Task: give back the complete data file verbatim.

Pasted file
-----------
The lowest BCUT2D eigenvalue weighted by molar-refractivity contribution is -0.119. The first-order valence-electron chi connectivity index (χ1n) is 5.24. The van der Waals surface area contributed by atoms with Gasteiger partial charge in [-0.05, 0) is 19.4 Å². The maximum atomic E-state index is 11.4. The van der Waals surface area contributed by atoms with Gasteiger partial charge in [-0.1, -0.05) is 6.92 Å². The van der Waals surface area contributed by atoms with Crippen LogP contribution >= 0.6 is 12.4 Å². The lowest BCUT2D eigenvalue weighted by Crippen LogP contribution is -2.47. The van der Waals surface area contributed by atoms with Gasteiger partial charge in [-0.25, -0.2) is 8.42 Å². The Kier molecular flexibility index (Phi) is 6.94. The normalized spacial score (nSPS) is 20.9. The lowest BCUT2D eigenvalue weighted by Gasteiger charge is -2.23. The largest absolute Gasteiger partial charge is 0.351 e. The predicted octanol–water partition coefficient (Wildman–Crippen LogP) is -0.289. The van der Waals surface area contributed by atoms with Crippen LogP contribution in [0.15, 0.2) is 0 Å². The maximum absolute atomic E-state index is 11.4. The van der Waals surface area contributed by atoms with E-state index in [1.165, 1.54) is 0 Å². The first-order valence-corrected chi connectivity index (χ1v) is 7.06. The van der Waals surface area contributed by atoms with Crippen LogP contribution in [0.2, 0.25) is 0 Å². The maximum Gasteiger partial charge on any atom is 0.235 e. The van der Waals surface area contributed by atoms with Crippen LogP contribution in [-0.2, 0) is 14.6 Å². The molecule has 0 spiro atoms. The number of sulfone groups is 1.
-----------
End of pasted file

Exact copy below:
The lowest BCUT2D eigenvalue weighted by molar-refractivity contribution is -0.119. The first-order valence-electron chi connectivity index (χ1n) is 5.24. The van der Waals surface area contributed by atoms with Gasteiger partial charge in [-0.05, 0) is 19.4 Å². The maximum atomic E-state index is 11.4. The van der Waals surface area contributed by atoms with Gasteiger partial charge in [-0.1, -0.05) is 6.92 Å². The van der Waals surface area contributed by atoms with Crippen LogP contribution >= 0.6 is 12.4 Å². The lowest BCUT2D eigenvalue weighted by Crippen LogP contribution is -2.47. The van der Waals surface area contributed by atoms with Gasteiger partial charge in [-0.25, -0.2) is 8.42 Å². The Kier molecular flexibility index (Phi) is 6.94. The normalized spacial score (nSPS) is 20.9. The lowest BCUT2D eigenvalue weighted by Gasteiger charge is -2.23. The largest absolute Gasteiger partial charge is 0.351 e. The predicted octanol–water partition coefficient (Wildman–Crippen LogP) is -0.289. The van der Waals surface area contributed by atoms with Crippen LogP contribution in [0.15, 0.2) is 0 Å². The maximum absolute atomic E-state index is 11.4. The van der Waals surface area contributed by atoms with E-state index in [1.165, 1.54) is 0 Å². The first-order valence-corrected chi connectivity index (χ1v) is 7.06. The van der Waals surface area contributed by atoms with Crippen LogP contribution in [0.2, 0.25) is 0 Å². The maximum Gasteiger partial charge on any atom is 0.235 e. The van der Waals surface area contributed by atoms with Crippen LogP contribution in [-0.2, 0) is 14.6 Å². The molecule has 0 spiro atoms. The number of sulfone groups is 1.